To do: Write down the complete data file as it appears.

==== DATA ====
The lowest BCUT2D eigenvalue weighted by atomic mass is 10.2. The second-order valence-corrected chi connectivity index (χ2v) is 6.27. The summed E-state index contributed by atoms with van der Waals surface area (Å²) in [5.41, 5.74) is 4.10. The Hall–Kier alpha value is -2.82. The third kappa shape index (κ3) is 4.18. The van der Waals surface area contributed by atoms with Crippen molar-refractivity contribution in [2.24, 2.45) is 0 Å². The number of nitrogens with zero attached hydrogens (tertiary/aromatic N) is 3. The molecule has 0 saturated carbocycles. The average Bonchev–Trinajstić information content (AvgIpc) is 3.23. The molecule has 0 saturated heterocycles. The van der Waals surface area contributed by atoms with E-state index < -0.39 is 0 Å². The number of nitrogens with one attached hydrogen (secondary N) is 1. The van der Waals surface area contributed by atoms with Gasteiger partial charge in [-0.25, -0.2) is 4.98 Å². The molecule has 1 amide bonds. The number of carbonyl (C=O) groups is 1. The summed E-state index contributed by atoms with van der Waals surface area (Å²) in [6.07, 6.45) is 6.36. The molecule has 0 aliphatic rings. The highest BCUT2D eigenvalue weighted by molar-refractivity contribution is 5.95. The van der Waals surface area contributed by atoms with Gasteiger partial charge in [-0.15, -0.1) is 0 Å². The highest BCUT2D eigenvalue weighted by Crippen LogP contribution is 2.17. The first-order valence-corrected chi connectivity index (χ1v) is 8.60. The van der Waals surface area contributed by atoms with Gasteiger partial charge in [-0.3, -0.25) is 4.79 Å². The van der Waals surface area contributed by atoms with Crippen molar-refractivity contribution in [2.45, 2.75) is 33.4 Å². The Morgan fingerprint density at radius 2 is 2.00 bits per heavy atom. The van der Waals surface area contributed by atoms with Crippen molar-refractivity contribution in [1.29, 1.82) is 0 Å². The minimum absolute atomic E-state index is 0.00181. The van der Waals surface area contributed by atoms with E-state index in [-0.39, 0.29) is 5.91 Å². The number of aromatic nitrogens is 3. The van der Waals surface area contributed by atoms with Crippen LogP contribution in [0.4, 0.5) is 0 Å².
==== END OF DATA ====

The lowest BCUT2D eigenvalue weighted by atomic mass is 10.2. The second-order valence-corrected chi connectivity index (χ2v) is 6.27. The summed E-state index contributed by atoms with van der Waals surface area (Å²) in [5.41, 5.74) is 4.10. The Hall–Kier alpha value is -2.82. The third kappa shape index (κ3) is 4.18. The van der Waals surface area contributed by atoms with Crippen molar-refractivity contribution in [2.24, 2.45) is 0 Å². The number of nitrogens with zero attached hydrogens (tertiary/aromatic N) is 3. The molecule has 0 saturated carbocycles. The average Bonchev–Trinajstić information content (AvgIpc) is 3.23. The molecule has 0 saturated heterocycles. The van der Waals surface area contributed by atoms with E-state index < -0.39 is 0 Å². The number of nitrogens with one attached hydrogen (secondary N) is 1. The van der Waals surface area contributed by atoms with Gasteiger partial charge in [-0.25, -0.2) is 4.98 Å². The molecule has 1 amide bonds. The number of carbonyl (C=O) groups is 1. The summed E-state index contributed by atoms with van der Waals surface area (Å²) in [6.07, 6.45) is 6.36. The molecule has 0 aliphatic rings. The highest BCUT2D eigenvalue weighted by molar-refractivity contribution is 5.95. The van der Waals surface area contributed by atoms with Gasteiger partial charge in [-0.15, -0.1) is 0 Å². The highest BCUT2D eigenvalue weighted by Crippen LogP contribution is 2.17. The first-order valence-corrected chi connectivity index (χ1v) is 8.60. The van der Waals surface area contributed by atoms with Gasteiger partial charge in [-0.3, -0.25) is 4.79 Å². The van der Waals surface area contributed by atoms with Crippen molar-refractivity contribution in [2.45, 2.75) is 33.4 Å². The Morgan fingerprint density at radius 2 is 2.00 bits per heavy atom. The van der Waals surface area contributed by atoms with Crippen molar-refractivity contribution in [1.29, 1.82) is 0 Å². The minimum absolute atomic E-state index is 0.00181. The van der Waals surface area contributed by atoms with E-state index in [-0.39, 0.29) is 5.91 Å². The number of aromatic nitrogens is 3. The van der Waals surface area contributed by atoms with Crippen LogP contribution in [0.4, 0.5) is 0 Å².